Women and young people both support the ban with the reporting requirement, however, according to a poll in November by Quinnipiac University. That survey showed 60 percent of Americans, 59 percent of women and 57 percent of adults ages 18 to 29 favor the legislation.
Ellmers voted for the ban in 2013 but said the rape reporting requirement “wasn’t evident in the base language of the bill,” the Examiner reported.
The pain-capable ban’s sponsor – Rep. Trent Franks of Arizona – responded gently to the actions by some of his GOP colleagues.
“I’ve maintained an open heart, because I realize that all of the people involved have sincere perspectives and have knowledge and experiences and information that I don’t have,” he said, The Washington Post reported. “So my heart is open – my desire here is not a political victory, it is to try to somehow be part of catalyzing an awakening in America to where we finally see the humanity of these little victims and the inhumanity of what’s happening to them.”
Other pro-life leaders joined Moore in expressing their discontent with the House’s failure to vote on the pain-capable bill. Meanwhile, they commended its quick action on the funding ban.
The National Right to Life Committee (NRLC) was “profoundly disappointed” the vote was postponed.
“Pro-life citizens across the nation are sharply disappointed with those lawmakers who violated commitments to constituents. ... In some cases these actions were apparently dictated mainly by inordinate concern with political correctness and garnering favorable coverage from the mainstream news media,” NRLC President Carol Tobias said. “Some of these lawmakers may ultimately conclude that they were ill advised to sacrifice the trust of their pro-life constituents so egregiously.”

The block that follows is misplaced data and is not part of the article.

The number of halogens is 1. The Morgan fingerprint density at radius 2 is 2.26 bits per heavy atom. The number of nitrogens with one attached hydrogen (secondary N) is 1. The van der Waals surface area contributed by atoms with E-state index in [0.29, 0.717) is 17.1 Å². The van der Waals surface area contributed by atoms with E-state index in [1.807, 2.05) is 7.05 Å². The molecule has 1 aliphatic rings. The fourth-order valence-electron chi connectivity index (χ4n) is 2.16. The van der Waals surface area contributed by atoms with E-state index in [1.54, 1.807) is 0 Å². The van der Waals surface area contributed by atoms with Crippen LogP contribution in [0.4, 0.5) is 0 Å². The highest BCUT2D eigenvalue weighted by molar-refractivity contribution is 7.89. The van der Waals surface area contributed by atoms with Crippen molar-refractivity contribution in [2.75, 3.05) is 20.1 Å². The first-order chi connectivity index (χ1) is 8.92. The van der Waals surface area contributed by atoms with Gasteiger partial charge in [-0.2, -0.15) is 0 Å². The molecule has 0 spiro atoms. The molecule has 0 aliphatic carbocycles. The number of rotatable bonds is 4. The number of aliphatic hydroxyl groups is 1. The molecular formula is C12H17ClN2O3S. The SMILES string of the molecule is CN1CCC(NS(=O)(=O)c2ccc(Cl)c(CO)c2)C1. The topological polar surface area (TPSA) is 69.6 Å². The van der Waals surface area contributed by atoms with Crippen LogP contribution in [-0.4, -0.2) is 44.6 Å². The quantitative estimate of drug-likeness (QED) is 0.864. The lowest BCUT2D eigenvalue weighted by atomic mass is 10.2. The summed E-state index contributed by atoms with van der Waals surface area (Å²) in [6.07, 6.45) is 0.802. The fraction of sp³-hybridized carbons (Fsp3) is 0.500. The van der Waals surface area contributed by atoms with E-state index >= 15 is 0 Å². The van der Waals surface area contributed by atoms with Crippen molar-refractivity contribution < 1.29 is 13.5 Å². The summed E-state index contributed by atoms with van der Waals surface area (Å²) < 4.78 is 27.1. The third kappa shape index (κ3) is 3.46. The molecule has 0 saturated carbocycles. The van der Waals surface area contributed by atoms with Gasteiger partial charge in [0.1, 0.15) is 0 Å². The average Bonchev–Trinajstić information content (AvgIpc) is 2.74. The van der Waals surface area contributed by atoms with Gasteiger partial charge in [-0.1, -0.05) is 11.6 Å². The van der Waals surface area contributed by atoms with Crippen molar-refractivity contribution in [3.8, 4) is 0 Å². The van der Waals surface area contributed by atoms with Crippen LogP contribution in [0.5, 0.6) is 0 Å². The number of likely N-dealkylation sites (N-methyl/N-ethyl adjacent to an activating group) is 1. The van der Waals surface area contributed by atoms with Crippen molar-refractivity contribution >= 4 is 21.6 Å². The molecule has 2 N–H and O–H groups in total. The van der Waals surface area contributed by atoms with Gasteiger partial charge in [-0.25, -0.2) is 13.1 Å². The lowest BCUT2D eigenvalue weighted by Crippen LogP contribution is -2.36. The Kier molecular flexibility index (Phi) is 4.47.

Three female heads of pro-life organizations – Marjorie Dannenfelser of the Susan B. Anthony List, Jeanne Monahan of the March for Life Education and Defense Fund, and Penny Nance of Concerned Women for America – said, “While we are disappointed that the House will not be voting on the Pain-capable Unborn Child Protection Act today, we are pleased that the House is moving forward to stop taxpayer funding of abortion.”
They support a “prompt vote” on the pain-capable ban and will work “to ensure the maximum number of votes” in the House on the legislation, the female leaders said in a written statement.
The new Republican majority in the Senate also is seeking to pass the pain-capable ban, but the White House already has signaled its opposition to the measure. Obama administration officials indicated in a Jan. 21 policy statement they would recommend the president veto it.
In the Jan. 22 vote on the taxpayer funding ban, Rep. Richard Hanna of New York was the sole Republican to oppose it. Only three Democrats – Reps. Dan Lipinski of Illinois, Henry Cuellar of Texas and Collin Peterson of Minnesota – voted for the bill.
(EDITOR’S NOTE – Tom Strode is the Washington bureau chief for Baptist Press.)

1/23/2015 5:20:28 PM by Tom Strode, Baptist Press | with 0 comments

What’s God got to do with football devotion?

January 23 2015 by Cathy Lynn Grossman, Religion News Service

Did God lift Seahawks quarterback Russell Wilson’s overtime pass into the end zone on Sunday, rewarding the prayerful Christian player with a championship victory and a trip to the Super Bowl?

Millions of Americans may think so.

“One in four Americans believe there will be a 12th man on the field, and that the hand of God will be seen before the final whistle blows in the Super Bowl,” said Robert Jones, CEO of Public Religion Research Institute (PRRI).

And 53 percent agree God “rewards athletes who have faith with good health and success,” according to a new PRRI/RNS Religion News Survey released Jan. 22.

Indeed, not only did majorities of all but one major religious group put faith in God’s rewarding the faithful, so did 27 percent of those who claim no religion, the “nones.”

The survey of 1,012 U.S. adults, conducted by PRRI in partnership with Religion News Service, measures how people interweave team spirit and spirituality – and moral wrath, too. Nearly one in three Americans would slap a lifetime ban on players convicted of domestic violence, even for someone on their favorite team.


Photo by Kirby Lee-USA TODAY Sports, courtesy of Reuters